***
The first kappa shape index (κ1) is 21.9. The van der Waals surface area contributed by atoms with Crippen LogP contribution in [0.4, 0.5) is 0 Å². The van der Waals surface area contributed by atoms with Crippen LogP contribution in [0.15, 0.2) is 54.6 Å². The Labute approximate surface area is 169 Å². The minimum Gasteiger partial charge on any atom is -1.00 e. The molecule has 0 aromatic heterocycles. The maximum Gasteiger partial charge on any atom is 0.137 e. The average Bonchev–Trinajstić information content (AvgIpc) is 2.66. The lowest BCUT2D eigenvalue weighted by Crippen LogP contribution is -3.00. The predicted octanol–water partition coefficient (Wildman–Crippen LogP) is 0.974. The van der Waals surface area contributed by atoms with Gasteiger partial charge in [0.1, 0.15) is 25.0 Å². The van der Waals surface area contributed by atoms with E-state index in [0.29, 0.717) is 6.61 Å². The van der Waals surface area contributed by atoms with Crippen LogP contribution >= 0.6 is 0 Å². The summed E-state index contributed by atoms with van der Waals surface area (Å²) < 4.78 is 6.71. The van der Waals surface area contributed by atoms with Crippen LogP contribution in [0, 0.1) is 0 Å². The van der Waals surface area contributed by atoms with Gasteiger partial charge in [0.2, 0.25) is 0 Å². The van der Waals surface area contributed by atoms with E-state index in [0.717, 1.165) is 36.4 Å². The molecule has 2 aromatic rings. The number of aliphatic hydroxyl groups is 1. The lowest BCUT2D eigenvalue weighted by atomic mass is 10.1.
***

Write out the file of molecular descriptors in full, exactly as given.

The first kappa shape index (κ1) is 21.9. The van der Waals surface area contributed by atoms with Crippen LogP contribution in [0.4, 0.5) is 0 Å². The van der Waals surface area contributed by atoms with Crippen LogP contribution in [0.15, 0.2) is 54.6 Å². The Labute approximate surface area is 169 Å². The minimum Gasteiger partial charge on any atom is -1.00 e. The molecule has 0 aromatic heterocycles. The maximum Gasteiger partial charge on any atom is 0.137 e. The average Bonchev–Trinajstić information content (AvgIpc) is 2.66. The lowest BCUT2D eigenvalue weighted by Crippen LogP contribution is -3.00. The predicted octanol–water partition coefficient (Wildman–Crippen LogP) is 0.974. The van der Waals surface area contributed by atoms with Gasteiger partial charge in [0.1, 0.15) is 25.0 Å². The van der Waals surface area contributed by atoms with E-state index in [0.29, 0.717) is 6.61 Å². The van der Waals surface area contributed by atoms with Crippen LogP contribution >= 0.6 is 0 Å². The summed E-state index contributed by atoms with van der Waals surface area (Å²) < 4.78 is 6.71. The van der Waals surface area contributed by atoms with Crippen LogP contribution in [0, 0.1) is 0 Å². The van der Waals surface area contributed by atoms with Gasteiger partial charge in [0.2, 0.25) is 0 Å². The van der Waals surface area contributed by atoms with E-state index in [0.717, 1.165) is 36.4 Å². The molecule has 2 aromatic rings. The number of aliphatic hydroxyl groups is 1. The lowest BCUT2D eigenvalue weighted by atomic mass is 10.1.